One writes out of one thing only — one’s own experience. Everything depends on how relentlessly one forces from his experience the last drop, sweet or bitter, it can possibly give. This is the only real concern of the artist, to recreate out of the disorder of life that order which is art.
10 days ago I was leaving Pittsburgh, a little town in the state of Pennsylvania in the United States of America. I had been there for six weeks trying to soak in whatever came my way. Through my stay there I was determined not to allow that nagging voice telling me to “do something”, affect me too much.
So, I did only those things that I felt really mattered – and one of which was attending the performance of ‘Big George‘ by Kelli Stevens Kane, directed by Mark David Staley.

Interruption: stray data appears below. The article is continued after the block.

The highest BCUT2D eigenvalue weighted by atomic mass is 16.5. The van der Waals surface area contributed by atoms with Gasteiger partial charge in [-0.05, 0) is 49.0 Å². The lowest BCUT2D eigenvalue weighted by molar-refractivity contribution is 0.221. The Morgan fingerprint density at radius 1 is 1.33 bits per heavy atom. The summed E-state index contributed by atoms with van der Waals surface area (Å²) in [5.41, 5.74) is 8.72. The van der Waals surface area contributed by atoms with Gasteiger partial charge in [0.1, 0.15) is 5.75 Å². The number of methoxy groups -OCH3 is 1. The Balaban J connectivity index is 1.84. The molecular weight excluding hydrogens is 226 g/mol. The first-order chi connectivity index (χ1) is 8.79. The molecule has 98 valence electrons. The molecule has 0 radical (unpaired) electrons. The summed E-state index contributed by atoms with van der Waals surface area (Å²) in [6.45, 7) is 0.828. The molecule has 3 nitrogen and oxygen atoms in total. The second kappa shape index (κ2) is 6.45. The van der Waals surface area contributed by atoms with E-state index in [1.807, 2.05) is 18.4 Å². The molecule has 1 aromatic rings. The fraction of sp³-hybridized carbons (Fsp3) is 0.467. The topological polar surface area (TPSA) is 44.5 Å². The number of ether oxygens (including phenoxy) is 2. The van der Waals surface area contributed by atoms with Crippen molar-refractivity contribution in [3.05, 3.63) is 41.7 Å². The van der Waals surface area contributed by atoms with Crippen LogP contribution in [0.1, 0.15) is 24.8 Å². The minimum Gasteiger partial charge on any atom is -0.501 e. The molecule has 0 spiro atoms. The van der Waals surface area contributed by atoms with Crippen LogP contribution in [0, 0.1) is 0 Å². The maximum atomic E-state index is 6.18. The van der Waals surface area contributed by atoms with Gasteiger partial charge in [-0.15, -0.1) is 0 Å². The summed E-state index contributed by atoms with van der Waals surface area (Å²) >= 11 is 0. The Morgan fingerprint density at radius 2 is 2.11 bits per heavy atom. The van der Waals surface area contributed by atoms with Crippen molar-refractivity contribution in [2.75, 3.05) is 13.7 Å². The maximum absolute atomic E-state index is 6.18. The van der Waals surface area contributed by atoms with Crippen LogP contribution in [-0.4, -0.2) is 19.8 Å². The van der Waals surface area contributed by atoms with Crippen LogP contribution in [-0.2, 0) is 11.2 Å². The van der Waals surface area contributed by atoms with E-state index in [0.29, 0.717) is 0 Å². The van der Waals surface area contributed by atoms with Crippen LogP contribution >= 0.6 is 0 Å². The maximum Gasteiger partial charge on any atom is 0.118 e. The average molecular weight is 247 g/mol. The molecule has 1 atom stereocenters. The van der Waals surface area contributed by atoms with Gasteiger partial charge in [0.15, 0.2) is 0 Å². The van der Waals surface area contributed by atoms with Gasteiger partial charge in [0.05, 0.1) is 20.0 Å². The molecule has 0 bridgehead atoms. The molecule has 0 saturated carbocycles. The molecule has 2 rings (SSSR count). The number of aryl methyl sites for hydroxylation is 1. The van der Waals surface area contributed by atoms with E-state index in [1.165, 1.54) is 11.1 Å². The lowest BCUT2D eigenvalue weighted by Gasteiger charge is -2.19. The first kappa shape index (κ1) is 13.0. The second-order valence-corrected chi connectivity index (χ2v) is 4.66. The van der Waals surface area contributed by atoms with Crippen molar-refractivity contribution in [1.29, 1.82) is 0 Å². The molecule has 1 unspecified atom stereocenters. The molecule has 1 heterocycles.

The performance happened at New Hazlett (pronounced ‘haze-let’) Theatre, a compact performance space located at Allegheny Square.
Those of you who know me – may be a bit surprised by the fact that I am writing about a performance. Well, let me tell you I do this because of the many similarities that exists between Kelli’s work and my own attempts to make theatre.
The parallels were too many to have left this experience unmentioned. To name a few – the performance was minimal, a hybrid of spoken word poetry, movement, personal narratives…and, the clincher, a grandmother.
When Fugard said, “the personal is political”, maybe this is what he meant.
The performance was unlike the many that visit us from abroad. there was not desire to impress, just an invitation to be affected.